I find myself getting more and more frustrated whenever I see test code that is best described as quick and dirty. Now, sometimes I do acknowledge that the world is not perfect (has never been and will never be) so I realize that the following is really my personal ideal that might not fully work in the real world. However, I don’t see why that should be an excuse for not trying to get as close as possible. Furthermore, I do realize that some of you will consider parts (or all) of this posting to be highly controversial. This is indeed on purpose and meant as an invitation to comment or, better yet, start a conversation.
So here is my personal set of rules for successfully building test infrastructure and tooling (e.g. runtime environments and automation frameworks) and automated tests:
Every test team has a test architect (this can be an additional role for one of the testers on a team, especially if the number of team members is less than or equal to one). The responsibilities of the test architect include:
- The overall architecture of the test infrastructure and automation
- The quality of the code base
- Defining and enforcing the development process used by the test team
Consequently, the test architect has the final say in all matters.
All development starts by specifying the behavior of the software to be created in writing with the kind and scope of the specification depending on the chosen development process. An exception can be made only for projects completely owned by one individual if no other project depends on it. In that case it is acceptable to create the specification in parallel.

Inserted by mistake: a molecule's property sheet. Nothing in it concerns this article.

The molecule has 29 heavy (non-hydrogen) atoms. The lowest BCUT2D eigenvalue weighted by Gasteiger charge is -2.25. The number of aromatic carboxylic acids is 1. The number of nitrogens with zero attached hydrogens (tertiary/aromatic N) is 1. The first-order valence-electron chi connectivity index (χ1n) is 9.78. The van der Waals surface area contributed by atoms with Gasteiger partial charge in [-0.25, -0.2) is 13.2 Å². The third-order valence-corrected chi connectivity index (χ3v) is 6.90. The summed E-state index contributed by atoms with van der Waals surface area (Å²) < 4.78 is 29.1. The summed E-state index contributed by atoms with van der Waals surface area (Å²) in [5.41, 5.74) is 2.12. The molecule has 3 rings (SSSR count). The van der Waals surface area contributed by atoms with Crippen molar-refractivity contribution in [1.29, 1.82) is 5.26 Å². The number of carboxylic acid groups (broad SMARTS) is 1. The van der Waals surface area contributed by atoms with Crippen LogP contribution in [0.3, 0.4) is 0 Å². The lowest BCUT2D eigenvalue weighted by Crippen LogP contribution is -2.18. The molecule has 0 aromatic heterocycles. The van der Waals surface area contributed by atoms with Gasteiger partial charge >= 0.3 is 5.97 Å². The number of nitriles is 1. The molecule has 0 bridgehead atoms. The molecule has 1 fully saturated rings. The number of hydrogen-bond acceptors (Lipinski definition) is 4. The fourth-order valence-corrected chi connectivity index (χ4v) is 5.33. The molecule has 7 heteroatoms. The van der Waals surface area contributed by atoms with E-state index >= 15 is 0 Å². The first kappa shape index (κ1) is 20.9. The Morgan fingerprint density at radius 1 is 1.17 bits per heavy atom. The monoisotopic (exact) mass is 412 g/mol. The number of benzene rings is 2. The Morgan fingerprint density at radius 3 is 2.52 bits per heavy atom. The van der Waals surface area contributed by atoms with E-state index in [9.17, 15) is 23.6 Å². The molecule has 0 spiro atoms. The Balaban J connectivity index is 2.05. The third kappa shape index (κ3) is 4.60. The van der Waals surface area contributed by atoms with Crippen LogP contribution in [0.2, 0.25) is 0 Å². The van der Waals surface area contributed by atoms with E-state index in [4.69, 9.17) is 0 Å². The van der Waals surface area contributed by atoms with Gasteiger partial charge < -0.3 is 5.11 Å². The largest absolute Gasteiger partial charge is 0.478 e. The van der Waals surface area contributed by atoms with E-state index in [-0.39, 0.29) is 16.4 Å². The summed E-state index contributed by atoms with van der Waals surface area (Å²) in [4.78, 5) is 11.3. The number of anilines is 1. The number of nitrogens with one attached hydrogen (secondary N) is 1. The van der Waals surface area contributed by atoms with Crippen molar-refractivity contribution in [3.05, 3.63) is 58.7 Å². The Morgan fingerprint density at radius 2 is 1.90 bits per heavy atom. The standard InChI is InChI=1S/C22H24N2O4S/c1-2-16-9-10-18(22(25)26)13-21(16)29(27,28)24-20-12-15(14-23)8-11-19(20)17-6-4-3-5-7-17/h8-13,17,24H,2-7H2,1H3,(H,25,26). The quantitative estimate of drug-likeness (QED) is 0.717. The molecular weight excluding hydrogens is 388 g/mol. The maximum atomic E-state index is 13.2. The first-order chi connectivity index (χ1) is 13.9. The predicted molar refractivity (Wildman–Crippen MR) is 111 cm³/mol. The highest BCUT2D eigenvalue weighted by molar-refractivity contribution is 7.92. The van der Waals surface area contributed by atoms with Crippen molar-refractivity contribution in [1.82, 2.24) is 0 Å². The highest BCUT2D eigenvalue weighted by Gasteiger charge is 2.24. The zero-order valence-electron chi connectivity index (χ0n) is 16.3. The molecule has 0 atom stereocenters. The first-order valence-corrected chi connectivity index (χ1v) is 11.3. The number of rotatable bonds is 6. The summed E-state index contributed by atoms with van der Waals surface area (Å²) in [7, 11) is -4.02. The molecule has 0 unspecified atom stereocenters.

All code meets the following criteria:
- It compiles without any warnings with the warning level on the highest setting
- It passes static code analysis (e.g. FxCop) without any warnings
- Suppressing individual occurrences of compiler or static code analysis warnings is acceptable if there is a technical reason for it and the reason is properly documented (preferably in code)
- It is checked into a source control system
- It is reviewed before check in
- Test infrastructure and tooling code must be covered by an automated test suite with code paths that cannot (easily) be covered through automated tests covered through manual test cases or code inspection
- It is commented on the type and member level and additional comments within member implementations should be added for all non-trivial implementations
Additional requirements can be imposed at the architect’s discretion.
The reliability of test infrastructure and tooling is proven by the associated test suite. Regression tests are added for all defects found.
Automated tests are reliable when there are no false positives and no false negatives. This implies that rerunning unreliable tests until they pass is unacceptable. Test failures are always tracked down to a product or test defect and fixed accordingly.
Usability is a primary goal for all infrastructure and tooling development. User interfaces are as self-explanatory as possible; the output of all software clearly indicates success or failure. The output ends with a summary for software that outputs large amounts of information like test harnesses or deployment utilities. The summary contains enough information for enabling the user to fix all issues in case of failures. Note that this can be as simple as a URL to a website with step-by-step instructions. Any software that requires more than copying files from one location to another in order to install it or requires more than deleting files in one location in order to uninstall it ships as a proper setup package with uninstall capability.
The documentation of any project contains the following:
- User manual
- Sustained engineering documentation
In addition, the documentation for any software that is extensible or a library includes an API reference and sample projects.
Any legacy code that was written with lower or no quality standards is replaced or refactored.
This posting is provided “AS IS” with no warranties, and confers no rights.